Hunter Biden, son of President Joe Biden, will release a memoir on April 6, the Associated Press reported.
The book will be titled “Beautiful Things” and will focus on his struggles with substance abuse, according to Gallery Books, an imprint of Simon & Schuster.
President Biden and first lady Jill Biden released a statement Thursday saying, “We admire our son Hunter’s strength and courage to talk openly about his addiction so that others might see themselves in his journey and find hope.”
The book has acquired praise form many well-known authors, including Stephen King.
“In his harrowing and compulsively readable memoir, Hunter Biden proves again that anybody — even the son of a United States President — can take a ride on the pink horse down nightmare alley,” King writes in his blurb. “Biden remembers it all and tells it all with a bravery that is both heartbreaking and quite gorgeous. He starts with a question: Where’s Hunter? The answer is he’s in this book, the good, the bad, and the beautiful.”
In a preview released by Gallery, Biden writes, “I come from a family forged by tragedies and bound by a remarkable, unbreakable love.”
Hunter Biden is the President Biden’s only living son. His son, Beau Biden, died of brain cancer in 2015.
The AP notes that the book title, “Beautiful Things” refers to an expression Hunter and Beau would use with each other after Beau’s diagnosis, meant to emphasize what was important in life.
Follow Annaliese Levy on Twitter @AnnalieseLevy
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The Looming National Debt Crisis: The Uncomfortable Truth No One Wants to Discuss
As Republican candidates gather for a debate, the skeleton in the closet remains the ballooning national debt, a subject that’s largely been relegated to the shadows of political discourse.
While the candidates may briefly touch upon the issue and offer surface-level solutions, the uncomfortable truth is that addressing the national debt’s growing burden would require difficult, unpopular choices. Candidates find themselves in a precarious position, tasked with both solving the problem and securing votes, all within the constraints of a 90-second debate response.
Since surpassing the $33 trillion debt threshold, the United States has been accruing over $800 million in new debt every hour, adding more than $2 billion daily in interest payments. The most recent debt ceiling bill has suspended any cap on this debt until January 2025, casting a long shadow over the nation’s future freedom and prosperity.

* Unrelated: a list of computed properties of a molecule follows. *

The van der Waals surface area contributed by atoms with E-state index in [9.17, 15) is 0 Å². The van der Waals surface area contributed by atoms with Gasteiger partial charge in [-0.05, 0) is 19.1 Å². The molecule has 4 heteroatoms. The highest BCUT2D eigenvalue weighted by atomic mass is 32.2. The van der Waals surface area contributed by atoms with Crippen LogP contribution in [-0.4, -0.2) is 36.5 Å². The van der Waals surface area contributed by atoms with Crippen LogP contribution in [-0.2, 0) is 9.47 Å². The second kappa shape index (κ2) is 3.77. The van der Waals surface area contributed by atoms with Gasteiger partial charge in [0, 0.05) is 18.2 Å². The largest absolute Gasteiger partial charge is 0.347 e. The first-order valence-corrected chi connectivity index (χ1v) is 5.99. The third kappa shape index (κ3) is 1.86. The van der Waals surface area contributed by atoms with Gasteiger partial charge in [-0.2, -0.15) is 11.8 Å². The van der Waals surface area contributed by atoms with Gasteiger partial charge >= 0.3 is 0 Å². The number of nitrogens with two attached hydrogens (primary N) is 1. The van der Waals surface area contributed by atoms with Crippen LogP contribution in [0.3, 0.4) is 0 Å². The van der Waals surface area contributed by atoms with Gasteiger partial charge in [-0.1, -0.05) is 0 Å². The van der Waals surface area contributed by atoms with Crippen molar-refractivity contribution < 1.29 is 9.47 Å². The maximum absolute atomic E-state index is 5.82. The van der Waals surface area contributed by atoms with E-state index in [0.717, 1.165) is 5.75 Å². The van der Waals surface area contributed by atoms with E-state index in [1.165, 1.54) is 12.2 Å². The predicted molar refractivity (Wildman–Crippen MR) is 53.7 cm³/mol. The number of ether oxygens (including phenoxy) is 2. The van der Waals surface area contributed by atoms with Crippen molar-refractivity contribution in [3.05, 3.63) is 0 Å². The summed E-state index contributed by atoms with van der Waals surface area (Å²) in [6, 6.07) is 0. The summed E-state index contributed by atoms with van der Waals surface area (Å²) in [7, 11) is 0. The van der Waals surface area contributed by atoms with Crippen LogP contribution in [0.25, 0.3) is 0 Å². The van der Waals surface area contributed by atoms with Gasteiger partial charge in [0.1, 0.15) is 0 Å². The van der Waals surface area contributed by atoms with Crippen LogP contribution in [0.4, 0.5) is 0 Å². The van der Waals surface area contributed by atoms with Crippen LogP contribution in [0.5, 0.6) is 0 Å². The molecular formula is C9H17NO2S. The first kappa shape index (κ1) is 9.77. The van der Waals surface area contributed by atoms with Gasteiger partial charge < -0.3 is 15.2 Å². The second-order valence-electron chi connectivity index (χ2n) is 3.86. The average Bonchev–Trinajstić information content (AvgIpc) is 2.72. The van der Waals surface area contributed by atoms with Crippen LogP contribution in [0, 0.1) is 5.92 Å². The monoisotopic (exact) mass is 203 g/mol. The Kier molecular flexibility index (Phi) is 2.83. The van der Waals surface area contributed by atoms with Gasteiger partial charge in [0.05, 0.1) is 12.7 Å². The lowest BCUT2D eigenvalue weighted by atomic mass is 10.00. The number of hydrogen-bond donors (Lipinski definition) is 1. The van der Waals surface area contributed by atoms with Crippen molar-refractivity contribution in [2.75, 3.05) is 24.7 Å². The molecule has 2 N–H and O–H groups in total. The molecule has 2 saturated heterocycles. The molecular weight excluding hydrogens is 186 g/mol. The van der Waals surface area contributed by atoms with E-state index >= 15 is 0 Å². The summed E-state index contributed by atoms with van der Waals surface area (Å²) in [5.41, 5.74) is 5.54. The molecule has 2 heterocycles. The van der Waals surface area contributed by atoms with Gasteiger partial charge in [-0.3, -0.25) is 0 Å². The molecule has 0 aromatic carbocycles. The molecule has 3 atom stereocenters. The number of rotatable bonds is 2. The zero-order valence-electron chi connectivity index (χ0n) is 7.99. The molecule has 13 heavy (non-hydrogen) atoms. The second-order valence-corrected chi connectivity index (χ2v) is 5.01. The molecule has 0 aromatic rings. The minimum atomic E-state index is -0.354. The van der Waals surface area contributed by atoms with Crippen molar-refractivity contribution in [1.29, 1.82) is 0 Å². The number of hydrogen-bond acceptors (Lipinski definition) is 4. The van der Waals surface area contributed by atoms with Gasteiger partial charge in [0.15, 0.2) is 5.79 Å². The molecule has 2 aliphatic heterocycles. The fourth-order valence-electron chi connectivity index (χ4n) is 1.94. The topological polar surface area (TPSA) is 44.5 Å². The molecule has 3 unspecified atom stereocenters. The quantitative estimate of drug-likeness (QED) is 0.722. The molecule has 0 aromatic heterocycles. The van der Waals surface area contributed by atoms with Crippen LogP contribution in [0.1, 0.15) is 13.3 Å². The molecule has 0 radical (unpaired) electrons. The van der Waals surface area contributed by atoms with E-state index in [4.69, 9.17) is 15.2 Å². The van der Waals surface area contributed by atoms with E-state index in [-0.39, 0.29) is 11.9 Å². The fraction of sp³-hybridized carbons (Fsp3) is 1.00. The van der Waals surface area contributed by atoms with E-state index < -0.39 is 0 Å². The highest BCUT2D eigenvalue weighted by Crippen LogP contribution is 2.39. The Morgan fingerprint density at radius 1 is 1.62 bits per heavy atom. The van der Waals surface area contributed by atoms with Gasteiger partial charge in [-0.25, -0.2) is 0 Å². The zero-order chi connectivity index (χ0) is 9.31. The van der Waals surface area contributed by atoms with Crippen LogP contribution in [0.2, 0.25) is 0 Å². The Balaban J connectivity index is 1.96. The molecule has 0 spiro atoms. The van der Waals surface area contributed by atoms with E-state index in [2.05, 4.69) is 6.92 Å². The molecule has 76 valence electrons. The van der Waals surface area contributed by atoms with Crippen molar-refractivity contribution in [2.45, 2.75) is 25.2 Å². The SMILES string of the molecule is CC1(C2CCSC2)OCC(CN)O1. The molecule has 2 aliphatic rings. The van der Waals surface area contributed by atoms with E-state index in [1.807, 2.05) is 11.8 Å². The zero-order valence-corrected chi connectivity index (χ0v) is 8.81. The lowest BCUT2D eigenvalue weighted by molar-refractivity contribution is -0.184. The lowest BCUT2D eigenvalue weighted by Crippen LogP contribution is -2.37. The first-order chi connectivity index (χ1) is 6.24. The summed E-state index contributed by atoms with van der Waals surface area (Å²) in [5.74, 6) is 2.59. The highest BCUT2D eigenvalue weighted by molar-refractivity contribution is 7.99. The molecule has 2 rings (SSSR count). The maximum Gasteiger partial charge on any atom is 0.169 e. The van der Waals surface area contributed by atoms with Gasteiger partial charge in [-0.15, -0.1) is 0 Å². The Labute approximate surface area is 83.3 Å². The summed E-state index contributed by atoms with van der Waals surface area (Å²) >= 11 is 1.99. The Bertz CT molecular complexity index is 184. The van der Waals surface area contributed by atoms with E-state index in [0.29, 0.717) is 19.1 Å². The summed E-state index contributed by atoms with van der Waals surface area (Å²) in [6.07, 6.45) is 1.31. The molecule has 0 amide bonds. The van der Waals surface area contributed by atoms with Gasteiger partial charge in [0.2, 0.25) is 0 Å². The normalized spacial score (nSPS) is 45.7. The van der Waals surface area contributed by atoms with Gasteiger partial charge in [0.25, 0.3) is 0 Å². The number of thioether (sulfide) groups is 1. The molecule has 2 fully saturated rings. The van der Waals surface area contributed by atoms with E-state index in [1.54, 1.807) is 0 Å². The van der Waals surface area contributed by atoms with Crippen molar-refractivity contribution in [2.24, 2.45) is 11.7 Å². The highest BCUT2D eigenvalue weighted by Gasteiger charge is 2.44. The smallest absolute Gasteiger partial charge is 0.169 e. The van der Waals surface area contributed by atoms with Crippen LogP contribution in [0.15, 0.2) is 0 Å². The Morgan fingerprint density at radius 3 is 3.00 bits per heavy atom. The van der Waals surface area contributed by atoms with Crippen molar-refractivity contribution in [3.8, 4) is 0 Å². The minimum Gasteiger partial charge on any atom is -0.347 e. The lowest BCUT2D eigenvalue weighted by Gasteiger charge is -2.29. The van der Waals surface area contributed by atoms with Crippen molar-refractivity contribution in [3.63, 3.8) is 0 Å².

Democrats have occasionally pointed to the “Trump Tax Cuts” as a driver of the deficit. However, the tax cuts did stimulate economic growth and resulted in record-high Treasury revenues, albeit without corresponding spending cuts.
One feasible solution begins with fixing the federal budget process, though it is by no means an easy task. Nonetheless, it would substantially rein in Congress’s control over the spending pie chart. A recent Heritage study revealed that only 10 percent of the $7.5 trillion in COVID-related spending actually went to healthcare. The remaining 90 percent, charged as overhead and other expenses, underscores the need for significant reform.
According to reports from Fox News, while the discretionary budget, including debt interest payments and defense spending, constitutes less than 25 percent of overall expenditures and continues to shrink, the true driver of federal deficits lies in mandatory, programmatic spending. These are expenditures Congress does not address annually but continues unabated.
Furthermore, they encompass popular transfer programs such as Medicare, Medicaid, Social Security, student loans, and healthcare initiatives like Obamacare, among countless others. Altering these programs involves a political third rail, a risk few presidential candidates are willing to take.
Mandatory, programmatic expenditures are perpetual and don’t undergo annual scrutiny or adjustment. There is virtually no constituency for tackling these fundamental issues, despite their role as the primary drivers of the nation’s fiscal challenges.
Many citizens believe that trimming discretionary spending, such as congressional salaries or foreign aid, or rooting out “waste, fraud, and abuse,” can resolve the debt problem. While these are valid concerns, the real target for reform should be mandatory, programmatic spending to ensure the sustainability of essential programs.
The Republican candidates vying for the nomination face a daunting question: Who among them possesses the courage and leadership to make the unpopular decisions necessary to restore fiscal responsibility to the nation’s future?
On the other side of the aisle, Democrats seem unlikely to embrace responsible spending as part of their agenda, leaving the issue largely unaddressed in their political DNA.
In a political landscape dominated by divisive issues and partisan debates, the national debt looms as the silent crisis that few are willing to confront.
The path to fiscal responsibility requires acknowledging the harsh reality that popular programs must also be on the table for reform. Only then can America hope to secure a stable financial future for its citizens.
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